Sunscreen tips for a skin smart summer!
25 January 2017
Connie-Lee Swadling, a mother from Queensland, recently posted on Facebook about some advice her doctor gave her regarding sunscreen. The post has since received over 30 thousand likes and has been shared over 40 thousand times. We know that people are talking about it, so we thought it was important that we share some sunscreen tips with the help of Professor Pascale Guitera, Dermatologist Associate for Melanoma Institute Australia.
This is the post circulating Facebook. Source: Facebook
Slather it on
We always recommend buying the highest possible SPF sunscreen (currently SPF50+ in Australia) with broad spectrum UVA and UVB protection, however slapping it on before you head out for the day simply is not enough. You’re most likely not applying the amount actually recommended for adequate protection. As a guide, you need a shot glass full of sunscreen to cover your whole body and face. Most people put less than half the recommended amount of sunscreen on which means they aren’t getting sufficient protection. So if you're wearing only half the recommended amount of SPF 50, you're only getting the protection of SPF 25.
Layer it up
How can you make sure you’re receiving the best possible protection from the sun? Aside from seeking shade and wearing hats, long sleeves and UV-blocking sunglasses, you should be re-applying sunscreen every two hours. This is essential if you’re outside all day long, especially in summer. In addition, if you’ve been swimming or sweating heavily, you should also reapply.
Mix and match
Just like you may use a different face moisturiser for day and night, you can use different types of sunscreens for different purposes. Sunscreen spray may be fine for an early morning jog that you fit in before work but won’t do the job if you’re down at the beach during the day or standing around watching Saturday sports.
These are times when physical sunscreens - that use natural, mineral filters (Titanium Dioxide and Zinc Oxide) to reflect UV rays - should be applied. Physical blockers are preferred for young children’s sensitive skin, and for people who may want to avoid certain ingredients in chemical sunscreens. Generally, the higher the concentration of a physical blocking, the more effective a sunscreen is.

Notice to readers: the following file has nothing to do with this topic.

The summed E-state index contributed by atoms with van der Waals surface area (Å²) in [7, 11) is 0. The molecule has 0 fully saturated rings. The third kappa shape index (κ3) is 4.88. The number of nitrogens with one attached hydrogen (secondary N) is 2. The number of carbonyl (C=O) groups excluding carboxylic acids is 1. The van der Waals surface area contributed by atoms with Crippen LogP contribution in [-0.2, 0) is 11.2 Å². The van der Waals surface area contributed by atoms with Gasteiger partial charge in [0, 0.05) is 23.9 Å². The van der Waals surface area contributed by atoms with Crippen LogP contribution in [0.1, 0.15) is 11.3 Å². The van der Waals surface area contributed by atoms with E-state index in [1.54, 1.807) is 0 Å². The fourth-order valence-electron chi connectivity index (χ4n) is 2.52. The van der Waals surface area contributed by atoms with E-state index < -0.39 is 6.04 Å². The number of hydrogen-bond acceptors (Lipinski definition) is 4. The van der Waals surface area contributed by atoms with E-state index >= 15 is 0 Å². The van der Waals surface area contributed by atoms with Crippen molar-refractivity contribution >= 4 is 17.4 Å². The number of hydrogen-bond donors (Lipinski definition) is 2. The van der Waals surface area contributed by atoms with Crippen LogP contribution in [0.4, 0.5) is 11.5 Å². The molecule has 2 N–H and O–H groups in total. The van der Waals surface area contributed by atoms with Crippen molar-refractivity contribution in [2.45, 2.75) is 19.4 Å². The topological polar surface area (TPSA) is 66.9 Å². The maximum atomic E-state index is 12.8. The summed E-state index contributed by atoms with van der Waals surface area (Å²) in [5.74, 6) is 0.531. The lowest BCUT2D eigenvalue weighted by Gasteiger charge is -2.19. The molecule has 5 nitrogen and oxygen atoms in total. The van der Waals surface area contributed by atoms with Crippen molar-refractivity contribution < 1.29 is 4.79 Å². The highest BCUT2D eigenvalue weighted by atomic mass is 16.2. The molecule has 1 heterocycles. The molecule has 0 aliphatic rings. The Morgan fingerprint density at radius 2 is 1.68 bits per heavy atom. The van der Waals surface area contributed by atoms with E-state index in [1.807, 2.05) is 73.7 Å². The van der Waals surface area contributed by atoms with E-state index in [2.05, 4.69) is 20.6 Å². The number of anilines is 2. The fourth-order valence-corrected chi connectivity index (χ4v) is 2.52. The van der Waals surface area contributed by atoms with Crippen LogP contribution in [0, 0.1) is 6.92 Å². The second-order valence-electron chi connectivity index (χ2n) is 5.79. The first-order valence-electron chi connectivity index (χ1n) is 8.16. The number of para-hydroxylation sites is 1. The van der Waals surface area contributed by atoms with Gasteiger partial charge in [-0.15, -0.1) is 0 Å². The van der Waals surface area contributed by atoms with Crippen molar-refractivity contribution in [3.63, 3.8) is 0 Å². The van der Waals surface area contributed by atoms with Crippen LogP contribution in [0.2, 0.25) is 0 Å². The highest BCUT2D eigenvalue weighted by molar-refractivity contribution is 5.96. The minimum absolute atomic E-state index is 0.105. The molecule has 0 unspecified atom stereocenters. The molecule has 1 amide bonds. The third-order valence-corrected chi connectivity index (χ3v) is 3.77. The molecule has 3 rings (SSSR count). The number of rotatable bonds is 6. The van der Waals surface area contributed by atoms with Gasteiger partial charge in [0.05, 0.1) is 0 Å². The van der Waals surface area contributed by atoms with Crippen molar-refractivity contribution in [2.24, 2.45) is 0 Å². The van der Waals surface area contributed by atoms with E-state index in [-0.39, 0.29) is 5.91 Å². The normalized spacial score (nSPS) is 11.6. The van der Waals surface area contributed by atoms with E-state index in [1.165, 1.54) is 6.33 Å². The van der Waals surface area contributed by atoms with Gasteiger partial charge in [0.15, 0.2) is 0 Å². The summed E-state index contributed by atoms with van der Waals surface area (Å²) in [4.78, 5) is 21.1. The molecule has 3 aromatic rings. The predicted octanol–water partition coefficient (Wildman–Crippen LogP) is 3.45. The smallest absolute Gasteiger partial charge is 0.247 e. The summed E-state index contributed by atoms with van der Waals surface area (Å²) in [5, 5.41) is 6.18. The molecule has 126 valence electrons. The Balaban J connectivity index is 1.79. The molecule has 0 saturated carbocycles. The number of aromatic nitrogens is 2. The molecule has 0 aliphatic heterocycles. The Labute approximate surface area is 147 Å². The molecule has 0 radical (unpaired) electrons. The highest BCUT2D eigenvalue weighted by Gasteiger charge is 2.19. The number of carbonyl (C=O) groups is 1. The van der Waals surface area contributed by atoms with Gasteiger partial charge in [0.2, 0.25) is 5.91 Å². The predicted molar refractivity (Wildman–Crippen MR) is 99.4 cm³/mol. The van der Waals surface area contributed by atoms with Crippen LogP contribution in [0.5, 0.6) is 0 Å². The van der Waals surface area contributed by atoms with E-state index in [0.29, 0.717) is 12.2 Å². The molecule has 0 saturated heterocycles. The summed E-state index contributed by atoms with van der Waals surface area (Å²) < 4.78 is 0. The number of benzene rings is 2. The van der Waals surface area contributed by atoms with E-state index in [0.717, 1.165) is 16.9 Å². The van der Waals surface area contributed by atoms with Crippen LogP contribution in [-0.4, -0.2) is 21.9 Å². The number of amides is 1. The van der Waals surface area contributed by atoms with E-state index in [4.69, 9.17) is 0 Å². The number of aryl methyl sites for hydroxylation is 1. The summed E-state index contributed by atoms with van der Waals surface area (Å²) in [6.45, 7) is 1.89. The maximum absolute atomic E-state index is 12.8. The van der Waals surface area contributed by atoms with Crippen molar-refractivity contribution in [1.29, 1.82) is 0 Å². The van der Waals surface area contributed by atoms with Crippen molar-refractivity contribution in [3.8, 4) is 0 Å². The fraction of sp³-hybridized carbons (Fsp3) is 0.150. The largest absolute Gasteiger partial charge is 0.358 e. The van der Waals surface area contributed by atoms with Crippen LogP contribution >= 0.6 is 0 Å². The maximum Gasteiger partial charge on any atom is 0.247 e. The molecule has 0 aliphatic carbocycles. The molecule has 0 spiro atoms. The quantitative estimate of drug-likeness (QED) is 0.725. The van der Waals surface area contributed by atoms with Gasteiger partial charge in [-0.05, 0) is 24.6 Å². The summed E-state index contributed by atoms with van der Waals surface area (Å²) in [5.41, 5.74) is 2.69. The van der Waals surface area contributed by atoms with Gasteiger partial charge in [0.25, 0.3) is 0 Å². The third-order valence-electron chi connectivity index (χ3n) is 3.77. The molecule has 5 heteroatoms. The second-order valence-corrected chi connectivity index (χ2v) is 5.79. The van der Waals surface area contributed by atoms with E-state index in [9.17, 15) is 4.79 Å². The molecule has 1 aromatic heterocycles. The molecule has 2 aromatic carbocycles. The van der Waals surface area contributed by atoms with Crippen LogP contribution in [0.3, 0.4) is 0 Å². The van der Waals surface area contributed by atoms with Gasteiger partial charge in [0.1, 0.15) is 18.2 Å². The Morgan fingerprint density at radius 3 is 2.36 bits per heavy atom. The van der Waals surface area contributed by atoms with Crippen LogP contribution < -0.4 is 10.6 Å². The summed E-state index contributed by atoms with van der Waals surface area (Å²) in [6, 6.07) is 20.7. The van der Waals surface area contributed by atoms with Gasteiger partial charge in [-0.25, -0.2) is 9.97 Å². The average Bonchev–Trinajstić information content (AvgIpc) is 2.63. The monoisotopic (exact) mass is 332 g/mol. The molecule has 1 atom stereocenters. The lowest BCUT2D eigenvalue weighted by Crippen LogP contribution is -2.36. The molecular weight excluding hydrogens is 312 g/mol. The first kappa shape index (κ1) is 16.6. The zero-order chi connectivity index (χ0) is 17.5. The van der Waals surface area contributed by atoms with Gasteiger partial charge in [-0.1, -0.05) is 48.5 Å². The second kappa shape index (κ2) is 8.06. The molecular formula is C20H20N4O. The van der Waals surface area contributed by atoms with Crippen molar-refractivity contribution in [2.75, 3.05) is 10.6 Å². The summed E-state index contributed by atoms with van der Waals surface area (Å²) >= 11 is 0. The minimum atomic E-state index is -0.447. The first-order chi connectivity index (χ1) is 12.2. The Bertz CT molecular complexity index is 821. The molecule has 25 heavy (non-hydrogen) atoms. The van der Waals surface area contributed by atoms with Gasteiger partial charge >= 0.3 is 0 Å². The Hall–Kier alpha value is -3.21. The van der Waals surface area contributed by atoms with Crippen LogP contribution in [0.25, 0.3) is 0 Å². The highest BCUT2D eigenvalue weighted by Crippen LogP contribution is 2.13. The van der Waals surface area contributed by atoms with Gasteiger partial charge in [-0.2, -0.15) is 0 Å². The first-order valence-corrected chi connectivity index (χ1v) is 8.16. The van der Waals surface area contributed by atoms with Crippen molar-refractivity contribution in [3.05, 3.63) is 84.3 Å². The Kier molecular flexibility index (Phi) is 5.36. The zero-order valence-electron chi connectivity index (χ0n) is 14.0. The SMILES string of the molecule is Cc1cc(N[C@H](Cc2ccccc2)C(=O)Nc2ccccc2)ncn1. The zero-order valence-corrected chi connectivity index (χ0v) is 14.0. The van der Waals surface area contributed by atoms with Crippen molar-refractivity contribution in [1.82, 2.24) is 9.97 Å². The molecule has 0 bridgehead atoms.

If you do use a sunscreen spray for cooler parts of the day, apply an even, generous coating and don’t forget to layer applications as spray sunscreen isn’t as effective as physical blockers at reflecting light. When applying sunscreen spray, be sure to stay out of the wind!
Make the application of sunscreen part of your daily routine. Your skin is your biggest organ so it is so important that you make every effort possible to protect it.
Melanoma Masterclass celebrates Australian luminaries who have transformed melanoma treatment worldwide
The extraordinary contribution of Australia’s most distinguished melanoma clinicians and researchers is being celebrated today.
Congratulations to Professor Richard Scolyer who was awarded the William O. Russell/Joanne Vandenberge Hill Award of Excellence in Pathology.
A Day in the Life Of... Serigne Lo, Research and BioStatistics Manager at Melanoma Institute Australia
Jay was your typical Aussie bloke – a truck driver, husband, dad and mate to many. Then he got melanoma. His cancer diagnosis turned his life upside down.
Clair faced an impossible choice – risk delivering her baby early, or delay potentially life-saving melanoma treatment
Little Madi misses her Dad. But she is determined to honour his memory and support life-saving melanoma research.
Toyota and country music fans invited to tip their hat to help tackle Australia's national cancer – melanoma
Melanoma Institute Australia has teamed up with the Toyota Country Music Festival 2018 in Tamworth!
MIA's dermatologist shares her knowledge with GPs on debunking myths and controversies on sunscreen.
Shannan Ponton thought he was invincible – he wasn’t. But his melanoma battle ended up saving more than his own life.
Researchers have demonstrated that immunotherapy is highly effective in treating a rare form of melanoma – a result that is surprising due to the nature of the tumour.
Innovation is helping to prevent melanoma developing in the first place.
Research from MIA is changing the way melanoma is managed worldwide and improving patient survival. Here are a few of our key highlights from this year.
A prestigious Fellowship has been awarded to fund research that will change the way melanoma treatment is assessed in the future.
New research from MIA has been published that forms the basis of the updated international guidelines for staging melanoma.
Professor William McCarthy AM has been awarded the Tom Reeve Award for Outstanding Contributions to Cancer Care.
Leading researchers from MIA have been acknowledged with three prestigious awards for excellence in melanoma research.
New research shows that patients who are more likely to respond to immunotherapy treatment have a greater diversity in their gut bacteria.
2018 will be bigger than ever, and a little bit different.
MIA's epidemiologist explains her new research on how country of residence should be considered when identifying melanoma risk.
Congratulations to our Conjoint Medical Directors, Professor Georgina Long and Professor Richard Scolyer, who have today been announced as Fellows of the Australian Academy of Health and Medical Sciences.